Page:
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  • Writer's pictureFran Cleland

'Prez' a once-in-a-lifetime horse and he's still just six years old

ABOVE: Elizabeth Krog and Warrawee Impresareeo. Picture: DEREK O’LEARY

WHEN Elizabeth Krog visited her friends Pat and Richard Ryan at their Warrawee stud near Lancefield in Victoria five years ago aged just 23, she met the horse of her dreams.

The stud has produced some top-class horses, including Warrawee Beyoncé, Warrawee Diemonetee and Warrawee Voulez Vou in the show ring, the dressage horse Warrawee Rock Royalty and Warrawee Naaziq, an Arabian race horse that won at Moonee Valley and Caulfield.

Elizabeth said as soon as she saw Impresareeo (home name Prez) she wanted him. He was a very gangly, scared-of-everything, eyes-popping, black spider baby that just had natural talent to burn.

“When Pat first showed me him, I said to her and my mum this is it this is the horse,” she said.

“I knew in that moment I had seen my forever horse, that horse that you can never replace.”

The Ryans kept him as a colt for a little bit to serve and collect before gelding him, so there is youngstock on the ground.

ABOVE: At Sydney Royal this year. Picture: LISA GORDON

Prez is out of the beautiful Warrawee Jive Queen, who is by a Warmblood stallion from an Anglo Arabian mare. He benefits from the Arabian blood, which always seems to add elegance and spark to the Warmblood movement.

He came to Elizabeth shortly after being gelded and going back into work. At this time she hadn’t built an arena at home so she only had a 40-acre paddock to ride him in, but thinks it was the best thing for him to develop.

At a show he is calm and for a young horse, very willing to try.

“If you tell him he will be okay he will generally get the job done just without exploding, but I guess that’s what makes him so special to watch,” Elizabeth said.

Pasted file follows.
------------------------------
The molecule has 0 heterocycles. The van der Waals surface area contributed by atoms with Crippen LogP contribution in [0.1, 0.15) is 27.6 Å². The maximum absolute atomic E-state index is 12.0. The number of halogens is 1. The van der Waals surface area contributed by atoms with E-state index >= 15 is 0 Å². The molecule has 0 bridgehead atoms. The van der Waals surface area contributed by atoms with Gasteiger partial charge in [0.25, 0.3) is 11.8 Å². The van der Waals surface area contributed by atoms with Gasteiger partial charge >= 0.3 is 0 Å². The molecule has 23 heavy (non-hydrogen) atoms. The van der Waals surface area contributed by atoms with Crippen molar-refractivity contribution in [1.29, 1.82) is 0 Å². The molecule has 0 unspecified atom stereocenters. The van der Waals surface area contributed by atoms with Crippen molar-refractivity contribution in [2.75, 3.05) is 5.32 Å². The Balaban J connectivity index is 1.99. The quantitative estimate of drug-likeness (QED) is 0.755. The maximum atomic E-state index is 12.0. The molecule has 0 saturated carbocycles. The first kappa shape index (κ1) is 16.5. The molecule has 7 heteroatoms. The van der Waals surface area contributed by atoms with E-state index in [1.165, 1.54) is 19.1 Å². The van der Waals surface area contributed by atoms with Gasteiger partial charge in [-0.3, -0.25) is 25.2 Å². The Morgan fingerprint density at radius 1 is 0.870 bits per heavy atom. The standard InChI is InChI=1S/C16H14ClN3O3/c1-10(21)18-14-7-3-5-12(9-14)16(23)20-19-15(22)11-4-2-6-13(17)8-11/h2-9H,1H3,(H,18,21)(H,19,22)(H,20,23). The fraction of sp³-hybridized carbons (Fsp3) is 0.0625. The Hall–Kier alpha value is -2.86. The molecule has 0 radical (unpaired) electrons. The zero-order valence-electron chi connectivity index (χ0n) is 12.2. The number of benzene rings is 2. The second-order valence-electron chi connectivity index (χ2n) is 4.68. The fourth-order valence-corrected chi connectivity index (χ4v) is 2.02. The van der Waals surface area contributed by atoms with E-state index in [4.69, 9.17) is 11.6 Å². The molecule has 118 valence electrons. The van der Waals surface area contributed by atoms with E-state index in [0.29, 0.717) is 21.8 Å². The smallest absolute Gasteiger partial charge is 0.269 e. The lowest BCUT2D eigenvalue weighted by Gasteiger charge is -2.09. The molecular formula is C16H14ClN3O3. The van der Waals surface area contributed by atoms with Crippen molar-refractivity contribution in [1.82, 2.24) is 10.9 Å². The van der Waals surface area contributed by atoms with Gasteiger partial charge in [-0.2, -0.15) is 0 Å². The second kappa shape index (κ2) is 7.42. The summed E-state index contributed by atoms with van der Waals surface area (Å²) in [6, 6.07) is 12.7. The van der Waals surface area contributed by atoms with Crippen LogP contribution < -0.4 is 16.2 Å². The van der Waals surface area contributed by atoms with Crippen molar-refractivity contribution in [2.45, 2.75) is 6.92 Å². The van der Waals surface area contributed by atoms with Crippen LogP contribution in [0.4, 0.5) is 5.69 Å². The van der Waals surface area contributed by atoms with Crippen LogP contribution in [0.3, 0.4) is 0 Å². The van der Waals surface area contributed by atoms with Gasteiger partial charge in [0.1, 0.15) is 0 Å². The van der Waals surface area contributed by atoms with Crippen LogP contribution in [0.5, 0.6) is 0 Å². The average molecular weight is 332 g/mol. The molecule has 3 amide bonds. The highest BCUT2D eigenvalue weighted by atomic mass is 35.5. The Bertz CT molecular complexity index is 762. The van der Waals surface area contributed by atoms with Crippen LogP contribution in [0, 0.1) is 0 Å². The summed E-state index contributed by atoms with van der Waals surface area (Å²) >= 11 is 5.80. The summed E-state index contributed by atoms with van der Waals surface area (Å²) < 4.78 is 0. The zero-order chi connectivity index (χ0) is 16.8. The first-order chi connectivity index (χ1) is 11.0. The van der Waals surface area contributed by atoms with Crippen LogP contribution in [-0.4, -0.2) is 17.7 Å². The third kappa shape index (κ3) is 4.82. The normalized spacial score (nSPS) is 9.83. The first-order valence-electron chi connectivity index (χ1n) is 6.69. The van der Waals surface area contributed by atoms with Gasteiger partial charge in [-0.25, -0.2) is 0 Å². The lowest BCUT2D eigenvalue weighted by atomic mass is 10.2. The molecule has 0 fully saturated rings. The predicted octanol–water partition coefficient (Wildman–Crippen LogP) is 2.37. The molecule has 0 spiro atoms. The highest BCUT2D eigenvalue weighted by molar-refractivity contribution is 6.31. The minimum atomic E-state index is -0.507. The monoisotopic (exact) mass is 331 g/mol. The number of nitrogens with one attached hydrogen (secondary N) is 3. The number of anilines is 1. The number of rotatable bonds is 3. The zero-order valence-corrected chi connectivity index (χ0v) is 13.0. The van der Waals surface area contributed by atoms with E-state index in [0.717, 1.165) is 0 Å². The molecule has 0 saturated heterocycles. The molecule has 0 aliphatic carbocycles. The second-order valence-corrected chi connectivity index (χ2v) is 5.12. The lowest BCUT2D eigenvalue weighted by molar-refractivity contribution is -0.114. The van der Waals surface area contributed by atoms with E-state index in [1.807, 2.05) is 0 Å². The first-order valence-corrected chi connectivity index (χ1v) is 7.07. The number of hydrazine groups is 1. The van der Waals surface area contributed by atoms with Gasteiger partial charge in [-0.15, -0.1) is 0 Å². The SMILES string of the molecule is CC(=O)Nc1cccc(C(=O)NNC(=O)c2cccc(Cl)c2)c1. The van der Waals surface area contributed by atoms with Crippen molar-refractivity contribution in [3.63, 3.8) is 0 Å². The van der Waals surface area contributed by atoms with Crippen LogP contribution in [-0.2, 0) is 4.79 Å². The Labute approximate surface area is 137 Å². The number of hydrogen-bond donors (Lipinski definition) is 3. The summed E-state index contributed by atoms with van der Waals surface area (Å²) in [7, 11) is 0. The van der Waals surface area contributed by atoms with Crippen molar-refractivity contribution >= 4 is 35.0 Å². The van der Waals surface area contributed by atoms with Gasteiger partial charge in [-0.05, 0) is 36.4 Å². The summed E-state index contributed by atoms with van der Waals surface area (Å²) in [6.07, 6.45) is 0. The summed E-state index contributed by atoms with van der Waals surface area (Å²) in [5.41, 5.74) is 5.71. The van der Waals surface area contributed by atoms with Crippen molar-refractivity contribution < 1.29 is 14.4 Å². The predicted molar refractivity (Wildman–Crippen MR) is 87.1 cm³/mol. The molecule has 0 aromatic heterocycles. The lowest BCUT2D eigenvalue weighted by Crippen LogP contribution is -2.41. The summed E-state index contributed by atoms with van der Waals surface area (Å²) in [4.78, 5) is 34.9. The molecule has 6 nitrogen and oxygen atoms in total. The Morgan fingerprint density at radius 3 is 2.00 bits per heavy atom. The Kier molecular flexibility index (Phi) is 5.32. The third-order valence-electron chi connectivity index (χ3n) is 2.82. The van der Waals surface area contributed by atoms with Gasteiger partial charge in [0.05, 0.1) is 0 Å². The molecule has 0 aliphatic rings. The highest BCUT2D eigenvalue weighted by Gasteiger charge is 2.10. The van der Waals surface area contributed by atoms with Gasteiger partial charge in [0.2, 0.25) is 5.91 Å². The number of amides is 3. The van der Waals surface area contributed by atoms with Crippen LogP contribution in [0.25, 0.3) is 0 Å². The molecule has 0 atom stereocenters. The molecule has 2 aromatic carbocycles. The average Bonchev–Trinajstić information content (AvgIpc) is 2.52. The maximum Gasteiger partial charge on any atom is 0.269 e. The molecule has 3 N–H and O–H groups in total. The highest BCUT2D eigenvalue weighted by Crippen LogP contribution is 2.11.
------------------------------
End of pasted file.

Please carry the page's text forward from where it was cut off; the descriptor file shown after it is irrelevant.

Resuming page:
“He pricks his ears, I feel his heart beating he just lifts, for a horse that can be so scared I think he secretly knows that there are a lot of eyes on him, and he loves to put on a show.

“I really think I will never ride anything like him again.”

The young horse’s first year of showing was amazing. His black colour and elegance caught judges’ eyes from the start, and as a five-year-old in a snaffle bridle, he was champion newcomer and open hack at Barastoc Horse of the Year and Show Horse Council champion.

At the NSW Southern Stars show, he was grand champion newcomer and champion open hack.

He repeated his Victorian wins at the Show Horse Council event and Barastoc this year before the pair made their first trip to Sydney Royal Show at Easter and as a six-year-old was named champion novice hack and champion open hack.

His rider still feels like it is all a dream.

“He has been so successful in such a short amount of time, I am really looking forward to what the future holds for this amazing boy and I,” Elizabeth said.

“We will be doing the Garryowen at Melbourne Royal Show this September – my first year competing – and I cannot wait to do it on such a special horse.

“There are a lot of people that support this horse and myself and I am truly grateful for them.”

ABOVE: Stepping out at the Southern Cross show. Picture: LISA GORDON


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